TALLAHASSEE — As the federal government embarks on a national plan for fighting prescription drug abuse, Florida lawmakers are set to vote today on a House bill to address the problem.
But criticism has plagued HB 7095, sponsored by Rep. Robert Schenck, R-Spring Hill.
The latest attacks come from those who say the bill limits funding options for the state's soon-to-launch prescription drug-monitoring database and restricts wholesale distribution of narcotics to 5,000 doses per month per pharmacy.
Schenck originally called for repealing the database altogether, but a rewrite of the bill left the program in place. It also leaves in place a ban on using state money to run the database.
Lawmakers authorized the program in 2009, but required that all financial support come from donations and grants.
A bill sponsored this year in the Senate by Mike Fasano, R-New Port Richey, repeals the state funding ban and requires that the program be able to interface with other states' databases so it can receive certain federal grants.
Schenck's bill contains no similar provisions, and prohibits pharmaceutical companies from contributing to a foundation that raises money for the database. Purdue Pharma, the maker of OxyContin, one of the most popular drugs of abuse, has offered to contribute more than $1 million to support the database, which will cost about $500,000 a year to run.
Under Schenck's bill, such a donation would be unacceptable.
"There's a fundamental flaw in trying to raise money from the manufacturers that make these drugs that lead to the epidemic," Schenck said in an interview Wednesday. "I'm not trying to accuse anybody of nefarious acts. I just think there should be a line of separation."
There's not much of a line of separation between pharmaceutical companies and Florida Republicans.
The industry contributed at least $1.4 million to candidates, parties and committees in the 2010 election cycle. Of that, nearly $380,000 went to the Republican Party of Florida; $7,500 went to House Speaker Dean Cannon, R-Winter Park; and Schenck received $1,500.
Rodman Steele, treasurer of Florida's prescription drug monitoring database foundation, said cutting out the pharmaceutical companies will severely hurt fundraising opportunities. Those companies, he said, are a group the foundation had hoped to target.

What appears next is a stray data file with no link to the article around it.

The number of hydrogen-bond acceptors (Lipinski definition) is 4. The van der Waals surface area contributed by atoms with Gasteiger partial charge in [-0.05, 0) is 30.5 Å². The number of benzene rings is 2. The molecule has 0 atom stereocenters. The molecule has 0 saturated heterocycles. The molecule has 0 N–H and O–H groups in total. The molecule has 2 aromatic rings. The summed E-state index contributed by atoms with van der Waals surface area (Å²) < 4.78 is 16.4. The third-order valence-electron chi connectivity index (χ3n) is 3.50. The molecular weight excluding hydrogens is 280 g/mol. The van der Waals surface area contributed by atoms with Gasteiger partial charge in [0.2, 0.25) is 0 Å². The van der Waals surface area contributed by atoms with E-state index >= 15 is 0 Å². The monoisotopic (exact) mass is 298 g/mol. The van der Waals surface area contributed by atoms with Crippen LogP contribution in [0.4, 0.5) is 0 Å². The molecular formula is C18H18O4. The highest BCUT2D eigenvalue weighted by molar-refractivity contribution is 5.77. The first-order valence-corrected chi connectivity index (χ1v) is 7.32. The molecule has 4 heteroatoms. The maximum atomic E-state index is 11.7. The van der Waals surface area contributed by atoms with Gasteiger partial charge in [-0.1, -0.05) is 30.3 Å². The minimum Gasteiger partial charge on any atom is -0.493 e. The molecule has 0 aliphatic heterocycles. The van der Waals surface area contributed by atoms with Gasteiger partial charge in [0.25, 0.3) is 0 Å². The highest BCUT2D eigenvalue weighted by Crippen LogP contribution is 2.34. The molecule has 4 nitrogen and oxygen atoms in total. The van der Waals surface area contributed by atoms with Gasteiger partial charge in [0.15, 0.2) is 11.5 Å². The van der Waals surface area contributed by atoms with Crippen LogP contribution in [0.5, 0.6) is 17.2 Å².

Sharon Kelley, who serves on the foundation board, wonders where Schenck thinks the money for the program should come from.
So far, the foundation has raised $500,000 from private sources. A nonprofit donated $50,000 to the program and $800,000 has come through two federal grants.
Kelley said she doesn't understand Schenck's rationale for rejecting the pharmaceutical company money.
Operators of community pharmacies also object to Schenck's bill because it generally allows only large pharmacies to dispense the medications.
Schenck has said his goal with the provision is to prevent so-called "pill mills" from opening pharmacies to get around the bill's ban on physician dispensing.
But Paul Sloan, a Venice-based pain clinic owner and president of the Florida Society of Pain Management, said that section of the bill is a gift to chain drugstores.
"This is about one group of pharmacies trying to control a market. This is a special-interest bill," Sloan said.
Sloan also said the 5,000 dosage limit is too low, and will make it difficult for pharmacies to supply pain medication to people who legitimately need it.
"It's a number pulled out of a hat by politicians who have no clue what they're doing," he said.
That, combined with fewer pharmacies dispensing the medications, will create a "health care crisis" for people experiencing chronic pain, he said.
Aware of such criticism, Schenck on Wednesday amended his bill to require the Department of Health to complete a survey early next year of the average doses delivered to pharmacies in other states. If Florida's 5,000-dosage limit seems too low, he said, it can be changed.
Janet Zink can be reached at email@example.com or (850) 224-7263.